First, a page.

Clerks III, 2022.
Written and Directed by Kevin Smith.
Starring Jeff Anderson, Brian O’Halloran, Jason Mewes, Kevin Smith, Rosario Dawson, Marilyn Ghigliotti, Trevor Fehrman, Jennifer Schwalbach Smith, Austin Zajur, Justin Long, Harley Quinn Smith, Fred Armisen, Ben Affleck, Sarah Michelle Gellar, Ralph Garman and Marc Bernardin.
Dante, Elias, and Jay and Silent Bob are enlisted by Randal after a heart attack to make a movie about the convenience store that started it all.
Everyone’s life is worthy of being a movie. That’s what writer/director Kevin Smith seems to believe, with decades-later sequel Clerks III centered on middle-aged Dante and Randal (still played by Jeff Anderson and Brian O’Halloran, both noticeably improved actors bringing their A-game here) making a movie about all the crazy and often juvenile nonsense they have either said or seen gone down in the Quick Stop convenience store they run.
Clerks III aims to showcase how it would have gone down if Dante and Randal had made these movies, which could have resulted in an indulgent, nostalgic trip disaster. Admittedly, there are moments where Kevin Smith leans too far into this aspect, especially once the filmmaking process gets underway and a good portion of the middle section becomes a trip down memory lane. But he also has a personal reason for telling this story, whether he is pulling from his experience with a heart attack or a real-life falling out with Jeff Anderson that eventually got patched up (which is how and why this movie exists).
Dante and Randal are still visited by Bible-thumper Elias (Trevor Fehrman), who now has his own quirky Silent Bob sidekick (Austin Zajur). During an exchange about the stupidity of crypto-kite NFTS, Randal drops to the floor and is rushed to the hospital, where he learns he is having a heart attack. With his best friend Dante by his side, Randal’s insecurities and fears come to the forefront as he stares down mortality.
Sure, there is the usual expected crude humor, such as Randal not wanting a nurse (Justin Long in one of the film’s many cameos) to shave his groin because he doesn’t want his best friend to find out he has had a small penis the entire time while claiming it’s enormous. However, snippets of dialogue like Randal question the point of being in his 40s and caring so passionately about nerd culture and if it was a fulfilling way to live life pierces like a bullet considering super geek Kevin Smith possibly felt similarly.
Randall survives, and the hospital staff tells Dante that he will need to be there for his friend. Naturally, a near-death experience rewires someone mentally, meaning Dante will be counted on to offer optimism and support. Randal describes the situation as having his life flashed before his eyes, hence the idea to translate all these wild and unbelievable convenience store encounters into the cinematic arts. At times, it feels like Kevin Smith is justifying his decision to make Clerks in the first place, but he’s also tapping back into something honest and sincere about a road he has traveled.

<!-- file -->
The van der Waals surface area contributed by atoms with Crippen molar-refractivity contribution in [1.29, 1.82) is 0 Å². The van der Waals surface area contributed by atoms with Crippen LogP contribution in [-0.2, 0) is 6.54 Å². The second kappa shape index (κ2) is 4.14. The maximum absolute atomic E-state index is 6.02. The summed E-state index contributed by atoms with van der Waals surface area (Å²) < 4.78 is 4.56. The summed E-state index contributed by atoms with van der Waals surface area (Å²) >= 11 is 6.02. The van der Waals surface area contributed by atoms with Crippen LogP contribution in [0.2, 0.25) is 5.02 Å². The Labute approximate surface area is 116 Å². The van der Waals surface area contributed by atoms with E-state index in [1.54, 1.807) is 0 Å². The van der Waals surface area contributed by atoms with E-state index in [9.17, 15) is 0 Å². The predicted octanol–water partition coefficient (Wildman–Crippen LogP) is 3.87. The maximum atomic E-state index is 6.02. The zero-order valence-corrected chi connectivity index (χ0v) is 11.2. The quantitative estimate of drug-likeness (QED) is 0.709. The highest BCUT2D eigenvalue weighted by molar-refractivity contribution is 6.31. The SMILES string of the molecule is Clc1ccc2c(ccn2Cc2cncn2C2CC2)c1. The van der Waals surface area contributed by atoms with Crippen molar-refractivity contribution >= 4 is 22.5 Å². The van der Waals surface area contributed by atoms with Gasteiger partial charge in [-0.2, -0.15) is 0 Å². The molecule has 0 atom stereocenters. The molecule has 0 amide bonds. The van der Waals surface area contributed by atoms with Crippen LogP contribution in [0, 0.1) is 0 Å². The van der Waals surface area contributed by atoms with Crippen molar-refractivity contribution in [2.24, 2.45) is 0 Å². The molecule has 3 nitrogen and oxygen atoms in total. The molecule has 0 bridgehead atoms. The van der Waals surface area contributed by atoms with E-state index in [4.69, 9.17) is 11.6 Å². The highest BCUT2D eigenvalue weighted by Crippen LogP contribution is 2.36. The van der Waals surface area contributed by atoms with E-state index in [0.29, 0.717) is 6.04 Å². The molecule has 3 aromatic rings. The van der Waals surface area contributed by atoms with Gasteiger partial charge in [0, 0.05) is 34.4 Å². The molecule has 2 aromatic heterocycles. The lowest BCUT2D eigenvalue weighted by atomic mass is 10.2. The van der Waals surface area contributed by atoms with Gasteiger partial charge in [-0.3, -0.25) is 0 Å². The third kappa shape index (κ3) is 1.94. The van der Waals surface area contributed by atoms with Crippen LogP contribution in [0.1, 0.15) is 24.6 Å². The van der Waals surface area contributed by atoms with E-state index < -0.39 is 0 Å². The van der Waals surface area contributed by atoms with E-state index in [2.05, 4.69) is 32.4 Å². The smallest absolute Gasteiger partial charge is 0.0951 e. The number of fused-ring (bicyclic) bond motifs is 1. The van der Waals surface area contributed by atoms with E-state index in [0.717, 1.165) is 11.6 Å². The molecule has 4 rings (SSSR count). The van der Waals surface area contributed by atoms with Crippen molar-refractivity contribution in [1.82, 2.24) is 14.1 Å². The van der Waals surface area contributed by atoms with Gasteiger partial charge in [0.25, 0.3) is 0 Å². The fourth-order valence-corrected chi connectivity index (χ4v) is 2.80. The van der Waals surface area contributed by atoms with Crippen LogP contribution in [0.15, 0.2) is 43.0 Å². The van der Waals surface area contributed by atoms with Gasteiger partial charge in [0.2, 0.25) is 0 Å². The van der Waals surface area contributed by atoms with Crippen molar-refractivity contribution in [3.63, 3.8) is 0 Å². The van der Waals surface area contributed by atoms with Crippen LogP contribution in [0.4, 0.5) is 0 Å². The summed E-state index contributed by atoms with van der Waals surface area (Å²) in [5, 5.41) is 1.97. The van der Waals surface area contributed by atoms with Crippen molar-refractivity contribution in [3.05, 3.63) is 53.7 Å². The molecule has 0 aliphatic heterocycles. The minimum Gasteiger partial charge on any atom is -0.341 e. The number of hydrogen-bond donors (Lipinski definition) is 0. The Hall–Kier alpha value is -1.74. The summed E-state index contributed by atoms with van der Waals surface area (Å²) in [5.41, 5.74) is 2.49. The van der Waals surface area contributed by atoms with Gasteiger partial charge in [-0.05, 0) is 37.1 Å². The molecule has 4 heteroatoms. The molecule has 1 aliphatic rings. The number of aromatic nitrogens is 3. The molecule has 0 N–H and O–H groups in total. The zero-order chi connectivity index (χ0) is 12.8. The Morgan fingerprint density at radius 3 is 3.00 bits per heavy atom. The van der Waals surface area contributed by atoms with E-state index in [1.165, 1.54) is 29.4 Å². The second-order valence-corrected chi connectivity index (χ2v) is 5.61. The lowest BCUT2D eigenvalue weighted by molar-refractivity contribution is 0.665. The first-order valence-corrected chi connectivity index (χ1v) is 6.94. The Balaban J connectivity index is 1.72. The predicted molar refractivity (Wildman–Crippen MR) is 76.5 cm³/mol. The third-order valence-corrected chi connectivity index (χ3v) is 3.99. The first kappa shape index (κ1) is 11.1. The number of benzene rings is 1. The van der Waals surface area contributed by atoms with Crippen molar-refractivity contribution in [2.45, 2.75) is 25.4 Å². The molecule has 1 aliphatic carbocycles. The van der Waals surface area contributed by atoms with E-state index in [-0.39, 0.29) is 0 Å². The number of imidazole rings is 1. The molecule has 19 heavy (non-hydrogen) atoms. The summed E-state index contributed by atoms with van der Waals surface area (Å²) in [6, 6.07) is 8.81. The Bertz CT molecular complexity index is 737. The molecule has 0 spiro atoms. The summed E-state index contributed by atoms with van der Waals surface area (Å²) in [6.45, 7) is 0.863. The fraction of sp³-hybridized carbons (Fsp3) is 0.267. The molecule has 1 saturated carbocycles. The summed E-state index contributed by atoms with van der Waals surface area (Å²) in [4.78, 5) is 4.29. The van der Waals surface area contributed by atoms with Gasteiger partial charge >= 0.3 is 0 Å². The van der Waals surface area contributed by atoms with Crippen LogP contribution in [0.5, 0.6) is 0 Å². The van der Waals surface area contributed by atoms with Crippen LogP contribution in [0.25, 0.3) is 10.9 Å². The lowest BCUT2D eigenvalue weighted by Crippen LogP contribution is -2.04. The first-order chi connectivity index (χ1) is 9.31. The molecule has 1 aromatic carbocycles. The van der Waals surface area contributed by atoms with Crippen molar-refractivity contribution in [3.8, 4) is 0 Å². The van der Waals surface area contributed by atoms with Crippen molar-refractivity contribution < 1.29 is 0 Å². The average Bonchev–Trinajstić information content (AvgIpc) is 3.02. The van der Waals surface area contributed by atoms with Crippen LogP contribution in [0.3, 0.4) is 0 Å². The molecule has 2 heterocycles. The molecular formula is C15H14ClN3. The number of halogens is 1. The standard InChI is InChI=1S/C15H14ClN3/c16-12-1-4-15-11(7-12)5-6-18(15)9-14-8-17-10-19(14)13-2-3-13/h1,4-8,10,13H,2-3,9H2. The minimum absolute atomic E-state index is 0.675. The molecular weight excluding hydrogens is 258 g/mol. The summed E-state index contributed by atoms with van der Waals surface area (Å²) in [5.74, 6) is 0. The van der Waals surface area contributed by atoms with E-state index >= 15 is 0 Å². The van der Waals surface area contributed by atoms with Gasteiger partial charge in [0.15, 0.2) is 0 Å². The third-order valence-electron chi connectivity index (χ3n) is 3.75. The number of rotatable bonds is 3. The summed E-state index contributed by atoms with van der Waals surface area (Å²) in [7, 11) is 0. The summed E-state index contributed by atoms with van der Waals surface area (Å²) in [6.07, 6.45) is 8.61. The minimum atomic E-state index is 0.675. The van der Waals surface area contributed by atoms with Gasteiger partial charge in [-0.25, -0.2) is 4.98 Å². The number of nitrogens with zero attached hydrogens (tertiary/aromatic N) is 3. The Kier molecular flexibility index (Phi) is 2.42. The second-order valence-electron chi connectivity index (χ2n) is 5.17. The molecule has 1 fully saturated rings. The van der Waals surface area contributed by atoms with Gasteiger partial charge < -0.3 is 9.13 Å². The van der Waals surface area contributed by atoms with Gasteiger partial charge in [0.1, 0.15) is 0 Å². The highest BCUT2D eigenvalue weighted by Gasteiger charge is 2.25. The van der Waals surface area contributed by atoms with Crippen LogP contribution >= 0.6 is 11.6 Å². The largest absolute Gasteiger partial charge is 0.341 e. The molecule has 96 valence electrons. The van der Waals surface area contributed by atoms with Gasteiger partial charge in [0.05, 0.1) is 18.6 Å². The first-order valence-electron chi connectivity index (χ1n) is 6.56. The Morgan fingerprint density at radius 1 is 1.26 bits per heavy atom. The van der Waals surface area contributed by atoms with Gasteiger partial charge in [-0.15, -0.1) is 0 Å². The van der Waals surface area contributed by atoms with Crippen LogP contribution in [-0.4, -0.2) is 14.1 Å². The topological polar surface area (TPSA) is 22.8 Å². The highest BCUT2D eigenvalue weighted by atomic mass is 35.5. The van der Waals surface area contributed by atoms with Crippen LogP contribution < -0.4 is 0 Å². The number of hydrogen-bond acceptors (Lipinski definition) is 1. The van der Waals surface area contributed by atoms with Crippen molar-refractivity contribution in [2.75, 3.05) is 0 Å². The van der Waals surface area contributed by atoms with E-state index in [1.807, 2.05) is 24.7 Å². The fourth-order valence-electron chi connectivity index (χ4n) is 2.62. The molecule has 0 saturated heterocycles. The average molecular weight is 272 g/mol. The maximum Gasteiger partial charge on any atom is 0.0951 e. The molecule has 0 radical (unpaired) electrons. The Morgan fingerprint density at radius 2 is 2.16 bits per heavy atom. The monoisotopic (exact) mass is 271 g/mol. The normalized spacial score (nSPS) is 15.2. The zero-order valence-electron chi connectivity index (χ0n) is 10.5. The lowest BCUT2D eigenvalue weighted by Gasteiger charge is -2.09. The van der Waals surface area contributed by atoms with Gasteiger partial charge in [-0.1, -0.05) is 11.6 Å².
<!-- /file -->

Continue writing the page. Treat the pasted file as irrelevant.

Dante wants to help, but he’s also alone again in life. He has been following a tragic accident that took the life of Becky (Rosario Dawson, appearing in truly awkward fantasy sequences where she interacts with and offers advice to Dante). As such, there are a lot of memories he does not want to relive, which puts another fascinating spin on the dialogue surrounding this midlife crisis filmmaking endeavor.
It also becomes increasingly irritating for Dante to bend backward for Randal, who quickly becomes self-centered, demanding and rude towards his best friend.There is enough heart to get by and, of course, several hilarious pop-culture jokes. There’s also an audition segment that is nothing more than an excuse to provide over a dozen amusing cameos for Kevin Smith regulars.
The movie itself is consistently laugh-out-funny, finding the humor in the situation while also bringing back fan-favorite characters (Jay and Silent Bob, once again played by Jason Mewes and Kevin Smith, also take part in the filmmaking process with the latter giving himself a gut-busting rant about cinematography and artistic integrity). However, while sincere and ultimately moving, the endgame (see, I got pop-culture references too, Kevin Smith) involves a rushed third act with whiplash back-and-forth character behavior that weakens the emotional impact.
Clerks III is also a film that sets its opening credits to My Chemical Romance’s ‘Welcome to the Black Parade,’ so even if it is rough around the edges and messy, there’s a rollicking, brilliantly fitting soundtrack for the ensuing shenanigans and endearing bromance. Jeff Anderson and Brian O’Halloran are terrific, eliciting laughter while also cutting to these lovably crass characters’ dramatic, existential core. It’s more in quality with Return of the Jedi than Return of the King, but I also don’t think Kevin Smith would have it any other way.
Flickering Myth Rating – Film: ★ ★ ★ / Movie: ★ ★ ★ ★
Robert Kojder is a member of the Chicago Film Critics Association and the Critics Choice Association. He is also the Flickering Myth Reviews Editor. Check here for new reviews, follow my Twitter or Letterboxd, or email me at MetalGearSolid719@gmail.com